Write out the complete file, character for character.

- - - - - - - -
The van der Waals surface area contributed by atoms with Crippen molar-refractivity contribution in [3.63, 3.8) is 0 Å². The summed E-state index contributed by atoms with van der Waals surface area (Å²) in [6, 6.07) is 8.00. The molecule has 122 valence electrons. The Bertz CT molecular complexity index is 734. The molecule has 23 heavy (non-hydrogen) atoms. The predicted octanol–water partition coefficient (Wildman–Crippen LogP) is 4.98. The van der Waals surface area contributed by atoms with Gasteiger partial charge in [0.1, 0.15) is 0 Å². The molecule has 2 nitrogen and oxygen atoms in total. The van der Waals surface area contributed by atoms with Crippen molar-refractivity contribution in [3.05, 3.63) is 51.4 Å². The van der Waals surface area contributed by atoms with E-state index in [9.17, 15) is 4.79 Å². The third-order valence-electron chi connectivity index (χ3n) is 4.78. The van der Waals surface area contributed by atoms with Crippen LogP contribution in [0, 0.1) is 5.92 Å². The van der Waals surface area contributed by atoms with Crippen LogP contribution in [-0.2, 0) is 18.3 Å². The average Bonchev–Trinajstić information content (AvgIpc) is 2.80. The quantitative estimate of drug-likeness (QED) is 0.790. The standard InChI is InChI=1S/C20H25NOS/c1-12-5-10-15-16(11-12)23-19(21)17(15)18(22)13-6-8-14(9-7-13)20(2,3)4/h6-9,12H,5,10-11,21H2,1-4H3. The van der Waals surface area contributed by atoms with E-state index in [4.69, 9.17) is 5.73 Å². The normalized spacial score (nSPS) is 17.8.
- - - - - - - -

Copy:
The van der Waals surface area contributed by atoms with Crippen molar-refractivity contribution in [3.63, 3.8) is 0 Å². The summed E-state index contributed by atoms with van der Waals surface area (Å²) in [6, 6.07) is 8.00. The molecule has 122 valence electrons. The Bertz CT molecular complexity index is 734. The molecule has 23 heavy (non-hydrogen) atoms. The predicted octanol–water partition coefficient (Wildman–Crippen LogP) is 4.98. The van der Waals surface area contributed by atoms with Gasteiger partial charge in [0.1, 0.15) is 0 Å². The molecule has 2 nitrogen and oxygen atoms in total. The van der Waals surface area contributed by atoms with Crippen molar-refractivity contribution in [3.05, 3.63) is 51.4 Å². The van der Waals surface area contributed by atoms with E-state index in [9.17, 15) is 4.79 Å². The third-order valence-electron chi connectivity index (χ3n) is 4.78. The van der Waals surface area contributed by atoms with Crippen LogP contribution in [0, 0.1) is 5.92 Å². The van der Waals surface area contributed by atoms with Crippen LogP contribution in [-0.2, 0) is 18.3 Å². The average Bonchev–Trinajstić information content (AvgIpc) is 2.80. The quantitative estimate of drug-likeness (QED) is 0.790. The standard InChI is InChI=1S/C20H25NOS/c1-12-5-10-15-16(11-12)23-19(21)17(15)18(22)13-6-8-14(9-7-13)20(2,3)4/h6-9,12H,5,10-11,21H2,1-4H3. The van der Waals surface area contributed by atoms with E-state index in [4.69, 9.17) is 5.73 Å². The normalized spacial score (nSPS) is 17.8.